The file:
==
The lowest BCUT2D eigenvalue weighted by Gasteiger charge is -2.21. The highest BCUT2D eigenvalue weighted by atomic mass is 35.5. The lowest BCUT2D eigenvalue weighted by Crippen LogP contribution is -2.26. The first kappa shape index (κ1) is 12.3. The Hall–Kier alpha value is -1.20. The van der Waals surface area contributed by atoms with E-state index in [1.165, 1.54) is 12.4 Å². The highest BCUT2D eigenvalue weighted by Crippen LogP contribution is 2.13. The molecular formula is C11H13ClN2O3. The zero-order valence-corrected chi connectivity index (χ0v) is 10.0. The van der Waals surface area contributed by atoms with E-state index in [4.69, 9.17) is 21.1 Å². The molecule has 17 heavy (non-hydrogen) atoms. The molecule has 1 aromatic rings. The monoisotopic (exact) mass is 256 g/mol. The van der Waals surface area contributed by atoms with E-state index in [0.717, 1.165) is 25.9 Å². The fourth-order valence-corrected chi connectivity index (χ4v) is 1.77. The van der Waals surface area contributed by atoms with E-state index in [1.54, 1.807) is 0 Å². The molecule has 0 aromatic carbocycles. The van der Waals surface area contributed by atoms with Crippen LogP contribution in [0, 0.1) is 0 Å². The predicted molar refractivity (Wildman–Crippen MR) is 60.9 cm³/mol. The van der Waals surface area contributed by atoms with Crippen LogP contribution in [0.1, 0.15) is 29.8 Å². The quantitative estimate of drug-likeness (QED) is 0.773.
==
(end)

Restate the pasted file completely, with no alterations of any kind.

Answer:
The lowest BCUT2D eigenvalue weighted by Gasteiger charge is -2.21. The highest BCUT2D eigenvalue weighted by atomic mass is 35.5. The lowest BCUT2D eigenvalue weighted by Crippen LogP contribution is -2.26. The first kappa shape index (κ1) is 12.3. The Hall–Kier alpha value is -1.20. The van der Waals surface area contributed by atoms with E-state index in [1.165, 1.54) is 12.4 Å². The highest BCUT2D eigenvalue weighted by Crippen LogP contribution is 2.13. The molecular formula is C11H13ClN2O3. The zero-order valence-corrected chi connectivity index (χ0v) is 10.0. The van der Waals surface area contributed by atoms with E-state index in [4.69, 9.17) is 21.1 Å². The molecule has 17 heavy (non-hydrogen) atoms. The molecule has 1 aromatic rings. The monoisotopic (exact) mass is 256 g/mol. The van der Waals surface area contributed by atoms with E-state index in [0.717, 1.165) is 25.9 Å². The fourth-order valence-corrected chi connectivity index (χ4v) is 1.77. The van der Waals surface area contributed by atoms with E-state index in [1.54, 1.807) is 0 Å². The molecule has 0 aromatic carbocycles. The van der Waals surface area contributed by atoms with Crippen LogP contribution in [0, 0.1) is 0 Å². The predicted molar refractivity (Wildman–Crippen MR) is 60.9 cm³/mol. The van der Waals surface area contributed by atoms with Crippen LogP contribution in [0.1, 0.15) is 29.8 Å². The quantitative estimate of drug-likeness (QED) is 0.773.